Ask the child occasional, non-leading questions: "How was Coach today?" If the child says "coach is mean" explore that. It might just be that she made the child work hard. Children are reluctant to voice discomfort with adults, but conversely are easily led into the wrong answers. Make sure your mind, and your questions, are open.

Financial abuse takes two to play. A coach cannot get you into a financial situation that you cannot handle without your collusion. Don't let a coach add lessons that you can "pay for later." Don't agree to lessons or extras that you cannot afford. Set a budget and stick to it. Know how much you're spending (even if you're hiding it from your husband). Never never let a balance build up.

If you find out years later that there was physical or emotional abuse in the past, and this coach is still teaching (and is therefore still at it, almost certainly), then you have a dilemma. You cannot confront the coach with years-old allegations, but you cannot morally allow him or her to continue to get away with it.

I'm open to suggestions on that one, because it has me stumped.

Oct 6, 2011

To compete or not to compete, that is the question

There's one at every rink--a fantastic skater who can't win a competition because the jumps just aren't there. Maybe she falls, maybe the jumps are small, or underrotated, or she doesn't have the doubles, or the triples that she needs.

One skating mother asked me whether it makes any sense for a skater to quit competing and focus on the skills for a while instead?

It depends. It would be impossible to make a blanket judgment, but in general I would say, no. A skater who wants to win competitions, who wants to go to Nationals eventually, needs to keep competing.

However, at the developmental levels (through Novice), competing, and especially winning, should never be the focus of the skating career. They call these levels developmental for a reason. A major club competition like Broadmoor, Detroit or DuPage, a local club competition, and regionals is plenty of competing for a skater who needs to work, to develop, skills. You may have seen the headlines the last couple of years about skaters who have medaled at every level, or won a developmental level twice. This sort of thing makes headlines because it is rare--developmental level skaters--Juvenile, Intermediate, Novice--are notoriously volatile. Skaters move up and down the ranks is wild disarray.

There's a certain value to staying in front of the judges--not just you but also your coach. Your coach is learning what the judges think about you, and getting advice on how to help his skaters develop. Further, however well you jump in practice, putting those same skills out there in competition is a completely different animal.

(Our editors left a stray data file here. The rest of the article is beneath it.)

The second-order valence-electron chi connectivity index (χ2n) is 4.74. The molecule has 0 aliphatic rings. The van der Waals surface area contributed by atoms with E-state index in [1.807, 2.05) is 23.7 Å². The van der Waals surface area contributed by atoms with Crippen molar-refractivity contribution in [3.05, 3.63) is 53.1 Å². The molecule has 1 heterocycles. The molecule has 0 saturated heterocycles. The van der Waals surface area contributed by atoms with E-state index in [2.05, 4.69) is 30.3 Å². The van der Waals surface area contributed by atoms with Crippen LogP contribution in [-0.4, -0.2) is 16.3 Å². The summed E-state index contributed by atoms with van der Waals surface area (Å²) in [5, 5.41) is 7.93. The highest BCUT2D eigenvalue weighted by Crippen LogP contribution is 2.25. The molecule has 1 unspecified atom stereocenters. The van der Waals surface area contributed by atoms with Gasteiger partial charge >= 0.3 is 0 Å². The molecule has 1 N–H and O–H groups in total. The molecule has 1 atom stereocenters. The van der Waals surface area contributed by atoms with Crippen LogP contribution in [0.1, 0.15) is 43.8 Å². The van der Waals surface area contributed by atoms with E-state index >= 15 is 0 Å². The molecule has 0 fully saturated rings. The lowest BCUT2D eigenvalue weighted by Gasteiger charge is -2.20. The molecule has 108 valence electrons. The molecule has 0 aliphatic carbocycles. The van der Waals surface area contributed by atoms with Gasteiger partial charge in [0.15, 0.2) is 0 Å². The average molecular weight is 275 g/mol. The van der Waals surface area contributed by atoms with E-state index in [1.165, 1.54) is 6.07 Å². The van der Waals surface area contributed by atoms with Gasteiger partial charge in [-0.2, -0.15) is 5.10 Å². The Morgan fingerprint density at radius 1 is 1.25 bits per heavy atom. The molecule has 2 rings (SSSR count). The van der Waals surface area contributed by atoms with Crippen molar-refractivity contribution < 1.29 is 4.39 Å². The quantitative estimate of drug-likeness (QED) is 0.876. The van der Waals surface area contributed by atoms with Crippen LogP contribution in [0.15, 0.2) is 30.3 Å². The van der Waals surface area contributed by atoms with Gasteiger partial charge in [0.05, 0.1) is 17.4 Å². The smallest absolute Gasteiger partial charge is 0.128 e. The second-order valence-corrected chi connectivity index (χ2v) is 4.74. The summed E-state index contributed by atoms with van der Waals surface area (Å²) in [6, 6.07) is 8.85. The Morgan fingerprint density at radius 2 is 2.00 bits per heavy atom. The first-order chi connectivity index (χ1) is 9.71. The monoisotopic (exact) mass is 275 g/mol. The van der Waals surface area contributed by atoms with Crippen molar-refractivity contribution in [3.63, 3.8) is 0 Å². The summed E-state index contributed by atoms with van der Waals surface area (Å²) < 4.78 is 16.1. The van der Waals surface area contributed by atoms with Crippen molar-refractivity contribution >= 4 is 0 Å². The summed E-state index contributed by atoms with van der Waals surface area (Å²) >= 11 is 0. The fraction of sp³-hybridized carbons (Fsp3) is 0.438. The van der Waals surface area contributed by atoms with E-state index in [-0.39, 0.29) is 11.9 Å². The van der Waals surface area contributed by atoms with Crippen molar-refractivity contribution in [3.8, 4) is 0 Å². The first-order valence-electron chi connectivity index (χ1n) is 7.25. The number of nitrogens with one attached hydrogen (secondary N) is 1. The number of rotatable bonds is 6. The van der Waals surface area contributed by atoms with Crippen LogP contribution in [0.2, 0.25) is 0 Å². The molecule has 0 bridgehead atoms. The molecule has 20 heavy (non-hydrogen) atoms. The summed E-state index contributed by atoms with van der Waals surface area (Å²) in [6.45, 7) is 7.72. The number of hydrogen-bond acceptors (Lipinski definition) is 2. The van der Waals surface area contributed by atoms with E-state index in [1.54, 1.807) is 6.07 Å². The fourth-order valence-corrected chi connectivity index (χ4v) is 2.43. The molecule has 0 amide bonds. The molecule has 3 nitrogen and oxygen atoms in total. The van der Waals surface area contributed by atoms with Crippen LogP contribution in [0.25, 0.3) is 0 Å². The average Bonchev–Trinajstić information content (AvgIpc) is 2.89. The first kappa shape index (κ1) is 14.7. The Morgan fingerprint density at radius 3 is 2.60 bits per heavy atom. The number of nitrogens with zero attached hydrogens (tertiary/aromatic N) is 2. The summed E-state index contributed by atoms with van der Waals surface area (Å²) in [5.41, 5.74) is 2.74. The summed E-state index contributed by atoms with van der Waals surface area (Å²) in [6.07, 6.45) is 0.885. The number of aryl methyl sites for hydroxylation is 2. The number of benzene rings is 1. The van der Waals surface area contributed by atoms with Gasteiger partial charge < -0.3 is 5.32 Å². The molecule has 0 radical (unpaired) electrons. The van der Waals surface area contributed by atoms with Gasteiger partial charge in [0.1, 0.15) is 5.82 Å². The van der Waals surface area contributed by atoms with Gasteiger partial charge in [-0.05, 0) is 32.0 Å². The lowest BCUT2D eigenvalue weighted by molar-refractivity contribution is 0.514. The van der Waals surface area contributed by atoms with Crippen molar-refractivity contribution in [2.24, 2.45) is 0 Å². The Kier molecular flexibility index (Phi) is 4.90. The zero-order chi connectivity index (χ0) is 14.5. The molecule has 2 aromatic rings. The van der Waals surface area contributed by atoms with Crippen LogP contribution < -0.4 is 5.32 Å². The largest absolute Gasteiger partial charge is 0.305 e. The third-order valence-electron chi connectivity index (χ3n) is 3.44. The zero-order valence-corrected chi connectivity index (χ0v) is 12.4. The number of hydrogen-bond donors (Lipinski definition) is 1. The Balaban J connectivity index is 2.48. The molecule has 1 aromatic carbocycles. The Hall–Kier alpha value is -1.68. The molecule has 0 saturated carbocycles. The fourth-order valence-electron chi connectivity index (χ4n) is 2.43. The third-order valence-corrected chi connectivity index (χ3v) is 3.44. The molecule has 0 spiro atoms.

Being able to compete well is a skill in itself.

Competing is also a good way to get an unbiased assessment of your improvement. Especially with the Code of Points scoring system, you can actually see, by increasing or decreasing point totals, and through the very detailed protocols (which mark each skill in isolation), whether and where you are improving, devolving, or struggling.

This mom is right that preparing for competitions takes away from practice time, especially if the skater is like most skaters with limited time, scarce financial resources, and non-skating interests. The skating world, in fact, divides the year into "Rest, off-season (early and late) pre-season, and in-season." You never never compete during Rest, and you need a really good reason to compete during Off-season. So you should always work a long stretch of time--3 months or more--during the year when there are no competitions to distract you.

One of the things that concerns skaters and their parents is losing time--getting stuck at a level for multiple years. Skaters stay at a level for numerous reasons. Foremost, because in most cases there's no rush. Even if a skater ages out of Juvenile (at 13?) and ends up skating Open Juvenile for a couple of years, they are still competing and improving, and have plenty of time to compete a year or two at Intermediate. Coaches will often hold even a successful skater back if they are young for a level. This has happened with the last 3 Intermediate Men's champions- all in their tweens, the coaches kept them at their level, to allow their bodies to catch up to the maturity needed for the more challenging Novice level. Skaters below these lofty heights can also stay at a level, to bring their repertoire up to par.

How long do you stay at a level, if you're not doing well at it? First, define "well." With Code of Points, "doing well" no longer needs to mean "winning a medal." Doing well can now mean all positive GOEs, or increasing point totals, or full credit for jumps that you used to underrotate. If you don't compete, you're not seeing these very important assessments of your skating.

In other words, winning medals, especially at the lower levels, is not the only value in competing.